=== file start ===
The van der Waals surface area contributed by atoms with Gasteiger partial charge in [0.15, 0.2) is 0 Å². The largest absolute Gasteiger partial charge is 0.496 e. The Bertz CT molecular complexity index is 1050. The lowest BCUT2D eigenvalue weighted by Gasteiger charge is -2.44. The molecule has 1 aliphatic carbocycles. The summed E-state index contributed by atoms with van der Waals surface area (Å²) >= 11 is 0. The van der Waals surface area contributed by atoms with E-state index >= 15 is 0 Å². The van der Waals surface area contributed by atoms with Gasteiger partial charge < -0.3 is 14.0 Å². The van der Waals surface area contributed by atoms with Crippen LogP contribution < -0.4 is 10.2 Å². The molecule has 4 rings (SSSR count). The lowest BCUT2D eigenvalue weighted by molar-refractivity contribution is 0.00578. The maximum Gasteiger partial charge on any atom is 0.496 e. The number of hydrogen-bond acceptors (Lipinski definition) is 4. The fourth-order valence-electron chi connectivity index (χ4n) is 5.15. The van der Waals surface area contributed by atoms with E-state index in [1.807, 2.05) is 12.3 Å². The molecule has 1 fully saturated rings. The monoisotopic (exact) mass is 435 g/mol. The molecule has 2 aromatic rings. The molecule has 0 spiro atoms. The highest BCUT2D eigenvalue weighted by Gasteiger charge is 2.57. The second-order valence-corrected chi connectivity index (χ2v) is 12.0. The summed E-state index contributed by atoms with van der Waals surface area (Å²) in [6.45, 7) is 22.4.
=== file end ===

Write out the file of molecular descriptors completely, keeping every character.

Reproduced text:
The van der Waals surface area contributed by atoms with Gasteiger partial charge in [0.15, 0.2) is 0 Å². The largest absolute Gasteiger partial charge is 0.496 e. The Bertz CT molecular complexity index is 1050. The lowest BCUT2D eigenvalue weighted by Gasteiger charge is -2.44. The molecule has 1 aliphatic carbocycles. The summed E-state index contributed by atoms with van der Waals surface area (Å²) >= 11 is 0. The van der Waals surface area contributed by atoms with E-state index >= 15 is 0 Å². The van der Waals surface area contributed by atoms with Gasteiger partial charge < -0.3 is 14.0 Å². The van der Waals surface area contributed by atoms with Crippen LogP contribution < -0.4 is 10.2 Å². The molecule has 4 rings (SSSR count). The lowest BCUT2D eigenvalue weighted by molar-refractivity contribution is 0.00578. The maximum Gasteiger partial charge on any atom is 0.496 e. The number of hydrogen-bond acceptors (Lipinski definition) is 4. The fourth-order valence-electron chi connectivity index (χ4n) is 5.15. The van der Waals surface area contributed by atoms with E-state index in [1.807, 2.05) is 12.3 Å². The molecule has 1 fully saturated rings. The monoisotopic (exact) mass is 435 g/mol. The molecule has 2 aromatic rings. The molecule has 0 spiro atoms. The highest BCUT2D eigenvalue weighted by Gasteiger charge is 2.57. The second-order valence-corrected chi connectivity index (χ2v) is 12.0. The summed E-state index contributed by atoms with van der Waals surface area (Å²) in [6.45, 7) is 22.4.